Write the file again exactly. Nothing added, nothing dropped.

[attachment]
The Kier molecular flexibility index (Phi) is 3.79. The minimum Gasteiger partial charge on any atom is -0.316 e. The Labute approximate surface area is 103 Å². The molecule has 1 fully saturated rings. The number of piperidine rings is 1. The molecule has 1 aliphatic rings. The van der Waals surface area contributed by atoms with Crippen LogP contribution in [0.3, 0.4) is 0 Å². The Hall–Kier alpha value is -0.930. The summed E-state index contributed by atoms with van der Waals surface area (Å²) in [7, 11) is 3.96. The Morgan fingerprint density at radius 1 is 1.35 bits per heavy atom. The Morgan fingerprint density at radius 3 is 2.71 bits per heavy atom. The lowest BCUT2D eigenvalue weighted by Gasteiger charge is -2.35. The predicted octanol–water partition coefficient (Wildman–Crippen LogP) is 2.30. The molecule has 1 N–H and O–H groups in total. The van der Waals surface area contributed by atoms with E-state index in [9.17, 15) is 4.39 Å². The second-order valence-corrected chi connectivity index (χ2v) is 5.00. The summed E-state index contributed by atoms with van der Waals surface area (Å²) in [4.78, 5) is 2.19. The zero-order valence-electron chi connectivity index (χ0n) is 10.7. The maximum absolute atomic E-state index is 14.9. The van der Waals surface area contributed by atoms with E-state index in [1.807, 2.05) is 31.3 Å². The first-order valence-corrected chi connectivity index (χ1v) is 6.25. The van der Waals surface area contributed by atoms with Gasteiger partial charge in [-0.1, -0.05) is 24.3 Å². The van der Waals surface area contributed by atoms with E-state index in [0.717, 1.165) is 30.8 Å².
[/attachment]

The Kier molecular flexibility index (Phi) is 3.79. The minimum Gasteiger partial charge on any atom is -0.316 e. The Labute approximate surface area is 103 Å². The molecule has 1 fully saturated rings. The number of piperidine rings is 1. The molecule has 1 aliphatic rings. The van der Waals surface area contributed by atoms with Crippen LogP contribution in [0.3, 0.4) is 0 Å². The Hall–Kier alpha value is -0.930. The summed E-state index contributed by atoms with van der Waals surface area (Å²) in [7, 11) is 3.96. The Morgan fingerprint density at radius 1 is 1.35 bits per heavy atom. The Morgan fingerprint density at radius 3 is 2.71 bits per heavy atom. The lowest BCUT2D eigenvalue weighted by Gasteiger charge is -2.35. The predicted octanol–water partition coefficient (Wildman–Crippen LogP) is 2.30. The molecule has 1 N–H and O–H groups in total. The van der Waals surface area contributed by atoms with E-state index in [9.17, 15) is 4.39 Å². The second-order valence-corrected chi connectivity index (χ2v) is 5.00. The summed E-state index contributed by atoms with van der Waals surface area (Å²) in [4.78, 5) is 2.19. The zero-order valence-electron chi connectivity index (χ0n) is 10.7. The maximum absolute atomic E-state index is 14.9. The van der Waals surface area contributed by atoms with E-state index in [1.807, 2.05) is 31.3 Å². The first-order valence-corrected chi connectivity index (χ1v) is 6.25. The van der Waals surface area contributed by atoms with Gasteiger partial charge in [-0.1, -0.05) is 24.3 Å². The van der Waals surface area contributed by atoms with E-state index in [0.717, 1.165) is 30.8 Å².